Don't get me wrong; I'm not anti union. This is just an example from the past showing how things end badly when the countervailing forces are impotent. In today's world Wall Street, corporate America, the NRA, the fundamentalist Christians, etc. are all exercising excessive power - because they can. These abuses of power are destabilizing and are having a negative effect on our national affairs. I've already mentioned some of their abuses in past posts, and I'll elaborate more in future posts in this series.

Categories: Miscellaneous

The Wisdom of Henry Ford

Posted by MacZad
Aug 23 2012

The paragraphs below summarize the history of Henry Ford's unprecedented liberalization of pay and working hours for his workers early in the 20th Century. Obviously, he increased wages and cut work hours because it made good business sense. However, it's also apparent that he was somewhat altruistic as he went further than he would have had to because he had the vision to see that better pay and fewer working hours would increase consumer demand. Unfortunately, few of today's industrial leaders share that vision. In the video link at the end of this post there's one that does.

Ford astonished the world in 1914 by offering a $5 per eight-hour day wage ($110 today), upped from a previous rate of $2.34 for nine hours (the policy was adopted for female workers in 1916). The news shocked many in the industry--at the time, $5 per day was nearly double what the average auto worker made--but turned out to be a stroke of brilliance, immediately boosting productivity and building a sense of company loyalty and pride among Ford's workers. The best mechanics in Detroit flocked to Ford, bringing their human capital and expertise, raising productivity, and lowering training costs. Detroit was already a high-wage city, but competitors were forced to raise wages or lose their best workers. Ford's policy proved, however, that paying people more would enable Ford workers to afford the cars they were producing and be good for the business and the economy.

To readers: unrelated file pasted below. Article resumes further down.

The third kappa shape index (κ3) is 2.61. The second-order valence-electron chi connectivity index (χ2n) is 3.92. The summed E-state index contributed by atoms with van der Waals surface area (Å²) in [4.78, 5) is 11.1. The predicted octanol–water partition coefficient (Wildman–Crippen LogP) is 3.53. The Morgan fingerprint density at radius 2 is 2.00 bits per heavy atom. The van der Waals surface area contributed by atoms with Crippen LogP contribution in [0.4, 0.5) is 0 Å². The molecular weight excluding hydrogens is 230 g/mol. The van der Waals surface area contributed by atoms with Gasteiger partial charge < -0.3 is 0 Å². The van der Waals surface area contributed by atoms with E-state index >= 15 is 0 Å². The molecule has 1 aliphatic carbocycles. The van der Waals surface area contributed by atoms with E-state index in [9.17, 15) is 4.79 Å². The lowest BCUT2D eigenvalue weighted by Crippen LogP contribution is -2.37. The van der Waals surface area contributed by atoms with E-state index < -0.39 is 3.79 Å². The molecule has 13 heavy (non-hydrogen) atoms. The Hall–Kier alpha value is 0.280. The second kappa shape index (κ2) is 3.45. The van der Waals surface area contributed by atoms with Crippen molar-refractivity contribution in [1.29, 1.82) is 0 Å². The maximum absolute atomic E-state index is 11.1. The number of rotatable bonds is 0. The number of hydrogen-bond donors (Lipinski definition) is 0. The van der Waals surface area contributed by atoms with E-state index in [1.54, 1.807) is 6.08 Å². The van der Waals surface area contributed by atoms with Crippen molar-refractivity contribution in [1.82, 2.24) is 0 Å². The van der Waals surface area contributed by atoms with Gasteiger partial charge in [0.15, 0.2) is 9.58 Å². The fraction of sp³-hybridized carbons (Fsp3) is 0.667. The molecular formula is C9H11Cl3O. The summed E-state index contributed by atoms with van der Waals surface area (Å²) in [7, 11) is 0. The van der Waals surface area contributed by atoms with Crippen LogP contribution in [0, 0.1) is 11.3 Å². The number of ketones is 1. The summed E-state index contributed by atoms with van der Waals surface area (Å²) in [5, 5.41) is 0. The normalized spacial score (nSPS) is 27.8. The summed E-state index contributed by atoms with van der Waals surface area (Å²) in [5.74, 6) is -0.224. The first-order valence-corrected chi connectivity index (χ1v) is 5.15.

Twelve years later in May of 1926, Ford Motor Company became one of the first companies in America to adopt a five-day, 40-hour week for workers in its automotive factories. The policy was extended to Ford's office workers the following August. According to an article published in The New York Times, Edsel Ford, Henry's son and the company's president, explained that, "Every man needs more than one day a week for rest and recreation. The Ford Company always has sought to promote [an] ideal home life for its employees. We believe that in order to live properly every man should have more time to spend with his family."

Henry Ford said of the decision: "It is high time to rid ourselves of the notion that leisure for workmen is either 'lost time' or a class privilege." At Ford's own admission, however, the five-day workweek was also instituted in order to increase productivity: Though workers' time on the job had decreased, they were expected to expend more effort while they were there. Manufacturers all over the country, and the world, soon followed Ford's lead, and the Monday-to-Friday workweek became standard practice.

The result was not only improved performance for Ford Motor Company. Mr. Ford's business decisions are widely credited with the creation of the American middle class that today's politicians speak to as a voting bloc and the manufacturers of the world desire as a market for their products.